Nostalgia

Day 17 NaPoWriMo 2020

 

Pager

Beeper
quaintly chirps up
asynchronous trumpet
of new arrival. Synchrony
prevails.

Fountain Pen

Shapely
nib in ink pot,
dip in indigo blue,
fountain pen gushes out words on
paper.

 

Notes:  Day 17 of NaPoWriMo 2020.  Today’s prompt:

Our prompt for the day (optional, as always), asks you to move backwards in time away from such modern contrivances as podcasts. Today, I challenge you to write a poem that features forgotten technology. Maybe it’s a VCR, or a rotary phone. A cassette player or even a radio. If you’re looking for a potential example, check out this poem by Adam Clay, which takes its central metaphor from something that used to stoke fear in the hearts of kids typing term papers, or just trying to play a game of Oregon Trail.

Wrote two cinquains, one on beeper, which I used to carry up until early ‘00s.  And another on fountain pen, which I haven’t used since the 90s.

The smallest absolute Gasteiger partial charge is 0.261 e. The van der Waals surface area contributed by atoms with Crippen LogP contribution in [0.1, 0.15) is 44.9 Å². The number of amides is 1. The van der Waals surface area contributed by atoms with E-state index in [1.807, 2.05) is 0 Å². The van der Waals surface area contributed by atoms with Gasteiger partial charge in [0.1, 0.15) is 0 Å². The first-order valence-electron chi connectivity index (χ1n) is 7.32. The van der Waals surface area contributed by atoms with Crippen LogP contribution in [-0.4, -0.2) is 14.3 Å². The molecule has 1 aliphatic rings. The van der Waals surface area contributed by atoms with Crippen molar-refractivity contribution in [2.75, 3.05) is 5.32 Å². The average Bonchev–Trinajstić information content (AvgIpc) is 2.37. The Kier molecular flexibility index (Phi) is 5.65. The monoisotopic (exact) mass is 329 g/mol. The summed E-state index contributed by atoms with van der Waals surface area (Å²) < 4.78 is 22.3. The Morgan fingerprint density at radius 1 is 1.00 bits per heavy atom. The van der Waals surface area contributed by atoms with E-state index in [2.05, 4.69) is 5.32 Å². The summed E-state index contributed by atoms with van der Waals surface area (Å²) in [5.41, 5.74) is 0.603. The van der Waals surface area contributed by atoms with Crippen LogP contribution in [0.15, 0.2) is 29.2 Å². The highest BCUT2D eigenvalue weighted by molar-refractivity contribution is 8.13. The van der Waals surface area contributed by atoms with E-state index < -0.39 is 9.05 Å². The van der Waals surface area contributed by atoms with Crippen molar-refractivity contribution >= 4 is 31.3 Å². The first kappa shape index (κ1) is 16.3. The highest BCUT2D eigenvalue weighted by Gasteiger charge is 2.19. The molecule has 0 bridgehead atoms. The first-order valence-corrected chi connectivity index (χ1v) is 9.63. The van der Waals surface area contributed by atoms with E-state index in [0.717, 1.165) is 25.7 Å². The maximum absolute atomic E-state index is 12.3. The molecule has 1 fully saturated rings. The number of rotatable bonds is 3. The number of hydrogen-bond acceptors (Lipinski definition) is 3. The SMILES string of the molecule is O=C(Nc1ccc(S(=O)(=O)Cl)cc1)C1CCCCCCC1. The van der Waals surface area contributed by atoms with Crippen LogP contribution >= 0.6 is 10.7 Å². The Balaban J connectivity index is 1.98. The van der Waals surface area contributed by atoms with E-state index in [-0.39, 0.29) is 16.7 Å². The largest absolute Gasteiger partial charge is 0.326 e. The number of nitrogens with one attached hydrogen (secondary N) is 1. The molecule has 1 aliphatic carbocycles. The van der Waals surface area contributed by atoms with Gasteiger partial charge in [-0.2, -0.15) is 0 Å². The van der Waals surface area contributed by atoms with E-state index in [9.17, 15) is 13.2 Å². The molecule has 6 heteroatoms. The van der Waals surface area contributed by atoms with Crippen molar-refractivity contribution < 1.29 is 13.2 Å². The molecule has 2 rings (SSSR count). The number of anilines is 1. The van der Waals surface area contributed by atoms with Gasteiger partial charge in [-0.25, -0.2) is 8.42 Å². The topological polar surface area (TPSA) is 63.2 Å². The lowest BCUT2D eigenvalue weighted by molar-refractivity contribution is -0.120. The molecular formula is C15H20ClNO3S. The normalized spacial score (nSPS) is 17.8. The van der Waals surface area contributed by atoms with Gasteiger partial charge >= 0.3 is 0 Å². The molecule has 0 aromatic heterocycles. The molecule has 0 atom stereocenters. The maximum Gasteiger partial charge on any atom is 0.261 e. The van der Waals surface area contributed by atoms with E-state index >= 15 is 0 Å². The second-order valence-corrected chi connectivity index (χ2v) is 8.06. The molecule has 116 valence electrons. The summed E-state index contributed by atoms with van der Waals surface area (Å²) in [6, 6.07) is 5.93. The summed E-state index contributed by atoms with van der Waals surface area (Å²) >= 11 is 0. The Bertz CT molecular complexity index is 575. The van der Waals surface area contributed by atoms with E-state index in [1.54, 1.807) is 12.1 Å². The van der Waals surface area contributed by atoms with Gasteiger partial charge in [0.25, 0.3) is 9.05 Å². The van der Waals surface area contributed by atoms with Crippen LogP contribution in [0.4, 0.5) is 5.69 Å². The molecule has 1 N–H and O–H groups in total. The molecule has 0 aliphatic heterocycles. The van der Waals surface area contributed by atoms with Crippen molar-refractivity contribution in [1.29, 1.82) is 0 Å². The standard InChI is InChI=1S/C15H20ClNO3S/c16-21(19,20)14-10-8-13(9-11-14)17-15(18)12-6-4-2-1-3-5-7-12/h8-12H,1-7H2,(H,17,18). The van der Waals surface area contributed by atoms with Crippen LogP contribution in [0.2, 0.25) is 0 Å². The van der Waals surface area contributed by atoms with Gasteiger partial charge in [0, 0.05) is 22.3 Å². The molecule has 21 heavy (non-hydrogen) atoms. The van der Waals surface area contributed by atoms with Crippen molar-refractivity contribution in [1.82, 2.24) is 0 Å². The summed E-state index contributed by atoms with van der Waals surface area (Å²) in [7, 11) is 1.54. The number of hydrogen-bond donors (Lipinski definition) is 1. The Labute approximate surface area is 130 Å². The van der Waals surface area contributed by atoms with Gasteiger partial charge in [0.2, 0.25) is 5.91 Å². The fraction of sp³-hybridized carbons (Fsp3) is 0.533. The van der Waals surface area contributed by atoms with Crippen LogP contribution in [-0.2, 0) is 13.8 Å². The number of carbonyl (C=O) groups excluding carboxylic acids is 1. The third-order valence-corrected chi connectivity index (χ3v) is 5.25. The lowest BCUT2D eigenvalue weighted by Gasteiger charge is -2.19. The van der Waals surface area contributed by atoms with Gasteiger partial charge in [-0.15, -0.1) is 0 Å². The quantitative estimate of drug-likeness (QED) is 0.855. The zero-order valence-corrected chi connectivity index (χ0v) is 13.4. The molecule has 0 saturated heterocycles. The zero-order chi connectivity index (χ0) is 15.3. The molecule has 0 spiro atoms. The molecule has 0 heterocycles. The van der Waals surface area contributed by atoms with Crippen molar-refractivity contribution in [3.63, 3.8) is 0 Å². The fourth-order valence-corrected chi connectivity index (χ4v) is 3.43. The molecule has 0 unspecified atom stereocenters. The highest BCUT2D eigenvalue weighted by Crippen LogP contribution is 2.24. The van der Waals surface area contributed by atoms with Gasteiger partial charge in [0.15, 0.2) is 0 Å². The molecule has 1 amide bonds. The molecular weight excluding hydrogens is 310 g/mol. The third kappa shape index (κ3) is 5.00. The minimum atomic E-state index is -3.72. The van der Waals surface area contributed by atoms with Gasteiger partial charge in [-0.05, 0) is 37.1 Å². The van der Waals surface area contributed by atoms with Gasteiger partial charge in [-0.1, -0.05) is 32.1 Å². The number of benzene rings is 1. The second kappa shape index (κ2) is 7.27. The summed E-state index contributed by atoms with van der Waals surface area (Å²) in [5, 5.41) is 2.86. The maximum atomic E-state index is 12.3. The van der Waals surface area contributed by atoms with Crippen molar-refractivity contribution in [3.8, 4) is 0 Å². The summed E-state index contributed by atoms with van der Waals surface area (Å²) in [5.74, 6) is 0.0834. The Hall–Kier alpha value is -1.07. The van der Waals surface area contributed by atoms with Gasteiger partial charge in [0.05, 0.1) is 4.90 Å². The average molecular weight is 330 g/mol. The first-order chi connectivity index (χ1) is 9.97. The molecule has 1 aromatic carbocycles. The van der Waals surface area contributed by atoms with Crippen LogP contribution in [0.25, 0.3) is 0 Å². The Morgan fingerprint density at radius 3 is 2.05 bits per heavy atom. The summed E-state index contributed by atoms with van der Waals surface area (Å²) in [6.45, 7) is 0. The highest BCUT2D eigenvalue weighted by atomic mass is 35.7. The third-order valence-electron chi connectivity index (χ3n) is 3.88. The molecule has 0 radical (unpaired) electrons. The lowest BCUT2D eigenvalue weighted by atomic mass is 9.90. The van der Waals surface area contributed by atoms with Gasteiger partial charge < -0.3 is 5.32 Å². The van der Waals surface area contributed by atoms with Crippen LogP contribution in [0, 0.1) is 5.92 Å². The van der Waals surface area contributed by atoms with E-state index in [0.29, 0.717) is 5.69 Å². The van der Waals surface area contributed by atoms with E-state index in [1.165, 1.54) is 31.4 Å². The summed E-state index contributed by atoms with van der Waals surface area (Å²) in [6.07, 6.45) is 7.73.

Here’s a valediction ghazal, from a similar prompt back in 2013: Paper, A Valediction.

Even for an hour

Day 6 of NaPoWriMo 2020

(Photo by Aashish Vaidya. Cherry Blossoms)

 

Even for an hour

 

“Don’t leave me, even for an hour, because”
Every corner of the world, I’ll scour because

 

Little squares of anguish wash over me, even
for a moment I see your face sour, because

 

Remember – to err is human to forgive divine
Next time your mood’s dour, because

 

Sycophants and bootlickers stroke bully’s
ego. Without dignity they cower, because?

 

Sitting, staring at the screen, whole day without
Moving.  Now spin hard with power, because

 

The only little people are those who enrich themselves
A tiny human act towers over power, because

 

Tossed salad of kale, pine nuts, feta, red onion,
Olive oil, lemon juice, roasted cauliflower, because

 

What lulls us into thinking all this isn’t fleeting?
We nurture this ‘Mirage’ of sunflower, because….

 

Notes:  Penned an off-prompt ghazal, as ran short of time to explore Day 6 of NaPoWriMo 2020.  The prompt was to “write a poem from the point of view of one person/animal/thing from Hieronymous Bosch’s famous (and famously bizarre) triptych The Garden of Earthly Delights.”  Will have to revisit it some other time.

 

First line is a line from of Pablo Neruda’s Love Sonnet: XLV from his volume 100 Love Sonnets translated by Stephen Tapscott.  I liked this line, and I am hoping the reader does as well. That line propelled the rest of the ghazal, with some open-ended couplets because (ha,ha) of the refrain.